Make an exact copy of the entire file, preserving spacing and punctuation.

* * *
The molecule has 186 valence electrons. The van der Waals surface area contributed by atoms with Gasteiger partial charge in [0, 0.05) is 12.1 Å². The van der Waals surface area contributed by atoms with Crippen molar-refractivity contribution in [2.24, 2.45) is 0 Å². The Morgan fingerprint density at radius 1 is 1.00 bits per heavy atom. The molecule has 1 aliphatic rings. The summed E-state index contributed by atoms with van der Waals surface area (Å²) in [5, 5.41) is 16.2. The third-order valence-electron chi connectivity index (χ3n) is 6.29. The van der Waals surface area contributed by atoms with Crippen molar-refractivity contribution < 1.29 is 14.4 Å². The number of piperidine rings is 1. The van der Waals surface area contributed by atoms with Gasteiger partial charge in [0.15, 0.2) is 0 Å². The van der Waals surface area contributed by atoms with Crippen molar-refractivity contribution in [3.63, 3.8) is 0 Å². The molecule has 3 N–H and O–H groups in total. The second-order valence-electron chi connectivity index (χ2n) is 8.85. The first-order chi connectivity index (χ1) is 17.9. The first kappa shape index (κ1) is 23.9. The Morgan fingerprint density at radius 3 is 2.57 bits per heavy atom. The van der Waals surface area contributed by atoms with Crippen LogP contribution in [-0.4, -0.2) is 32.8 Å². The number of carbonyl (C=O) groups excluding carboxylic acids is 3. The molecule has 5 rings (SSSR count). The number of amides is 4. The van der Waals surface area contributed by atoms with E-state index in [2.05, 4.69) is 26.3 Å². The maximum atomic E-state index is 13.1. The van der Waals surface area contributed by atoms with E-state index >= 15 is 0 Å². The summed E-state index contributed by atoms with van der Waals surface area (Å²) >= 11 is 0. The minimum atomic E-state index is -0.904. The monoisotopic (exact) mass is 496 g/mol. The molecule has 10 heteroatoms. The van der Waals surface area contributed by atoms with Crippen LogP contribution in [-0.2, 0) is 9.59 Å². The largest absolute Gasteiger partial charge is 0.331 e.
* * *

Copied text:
The molecule has 186 valence electrons. The van der Waals surface area contributed by atoms with Gasteiger partial charge in [0, 0.05) is 12.1 Å². The van der Waals surface area contributed by atoms with Crippen molar-refractivity contribution in [2.24, 2.45) is 0 Å². The Morgan fingerprint density at radius 1 is 1.00 bits per heavy atom. The molecule has 1 aliphatic rings. The summed E-state index contributed by atoms with van der Waals surface area (Å²) in [5, 5.41) is 16.2. The third-order valence-electron chi connectivity index (χ3n) is 6.29. The van der Waals surface area contributed by atoms with Crippen molar-refractivity contribution < 1.29 is 14.4 Å². The number of piperidine rings is 1. The van der Waals surface area contributed by atoms with Gasteiger partial charge in [0.15, 0.2) is 0 Å². The van der Waals surface area contributed by atoms with Crippen molar-refractivity contribution in [3.63, 3.8) is 0 Å². The molecule has 3 N–H and O–H groups in total. The second-order valence-electron chi connectivity index (χ2n) is 8.85. The first-order chi connectivity index (χ1) is 17.9. The first kappa shape index (κ1) is 23.9. The Morgan fingerprint density at radius 3 is 2.57 bits per heavy atom. The van der Waals surface area contributed by atoms with Crippen LogP contribution in [-0.4, -0.2) is 32.8 Å². The number of carbonyl (C=O) groups excluding carboxylic acids is 3. The molecule has 5 rings (SSSR count). The number of amides is 4. The van der Waals surface area contributed by atoms with E-state index in [2.05, 4.69) is 26.3 Å². The maximum atomic E-state index is 13.1. The van der Waals surface area contributed by atoms with E-state index >= 15 is 0 Å². The summed E-state index contributed by atoms with van der Waals surface area (Å²) >= 11 is 0. The minimum atomic E-state index is -0.904. The monoisotopic (exact) mass is 496 g/mol. The molecule has 10 heteroatoms. The van der Waals surface area contributed by atoms with Crippen LogP contribution in [-0.2, 0) is 9.59 Å². The largest absolute Gasteiger partial charge is 0.331 e.